Floral symmetry: The geometry of plant reproduction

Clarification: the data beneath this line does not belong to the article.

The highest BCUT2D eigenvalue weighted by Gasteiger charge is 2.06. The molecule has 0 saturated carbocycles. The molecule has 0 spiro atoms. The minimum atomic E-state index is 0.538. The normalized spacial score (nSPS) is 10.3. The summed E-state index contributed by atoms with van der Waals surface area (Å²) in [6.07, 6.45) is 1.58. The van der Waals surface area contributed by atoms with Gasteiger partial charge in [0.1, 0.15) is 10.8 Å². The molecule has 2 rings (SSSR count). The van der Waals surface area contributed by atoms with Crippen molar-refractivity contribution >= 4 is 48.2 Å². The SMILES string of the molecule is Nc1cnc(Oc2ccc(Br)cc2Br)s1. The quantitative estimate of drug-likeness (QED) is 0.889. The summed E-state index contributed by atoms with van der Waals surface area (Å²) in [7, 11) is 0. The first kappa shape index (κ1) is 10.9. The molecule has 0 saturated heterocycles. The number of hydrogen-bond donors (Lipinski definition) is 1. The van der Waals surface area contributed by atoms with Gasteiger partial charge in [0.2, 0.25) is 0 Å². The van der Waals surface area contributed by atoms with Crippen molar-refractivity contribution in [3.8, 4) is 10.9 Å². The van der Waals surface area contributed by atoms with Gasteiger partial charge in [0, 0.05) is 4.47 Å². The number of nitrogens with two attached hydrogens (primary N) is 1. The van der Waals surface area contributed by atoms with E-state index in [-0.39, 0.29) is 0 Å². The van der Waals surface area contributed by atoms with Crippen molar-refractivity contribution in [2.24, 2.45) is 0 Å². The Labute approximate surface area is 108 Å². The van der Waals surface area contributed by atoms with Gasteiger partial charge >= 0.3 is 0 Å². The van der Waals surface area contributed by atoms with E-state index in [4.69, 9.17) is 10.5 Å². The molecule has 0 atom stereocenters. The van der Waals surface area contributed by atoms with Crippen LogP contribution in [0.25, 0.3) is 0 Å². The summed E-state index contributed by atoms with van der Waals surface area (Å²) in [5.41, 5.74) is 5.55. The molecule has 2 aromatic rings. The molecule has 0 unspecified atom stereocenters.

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The  flower  is  an  astonishing  innovation  that  arose  during  plant evolution  allowing flowering  plants    also  known  as  angiosperms  –  to  dominate  life on  earth  in  a relatively  short  period  of  geological  time.  Flowers  are  formed  from  secondary meristems  by  co-ordinated  differentiation  of  flower  organs,  such  as  sepals,  petals, stamens, and carpels. The position, number and morphology of these flower organs imposes a geometrical pattern or symmetry type – within the flower which is a trait tightly connected to successful reproduction. During evolution, flower symmetry switched from the ancestral poly-symmetric (radial symmetry) to the mono-symmetric (bilateral symmetry) type multiple times, including numerous  reversals,  with  these  events  linked  to  co-evolution  with  pollinators  and reproductive strategies. In  this  review  we  introduce  the  diversity  of  flower  symmetry,  trace its evolution in angiosperms,  and  highlight  the  conserved  genetic  basis  underpinning  symmetry control in flowers. Finally, we discuss the importance of building upon the concept of flower  symmetry  by  looking  at  the  mechanisms  orchestrating  symmetry  within individual flower organs and summarise the current scenario on symmetry patterning of  the  female  reproductive  organ,  the  gynoecium,  the  ultimate  flower  structure presiding over fertilization and seed production.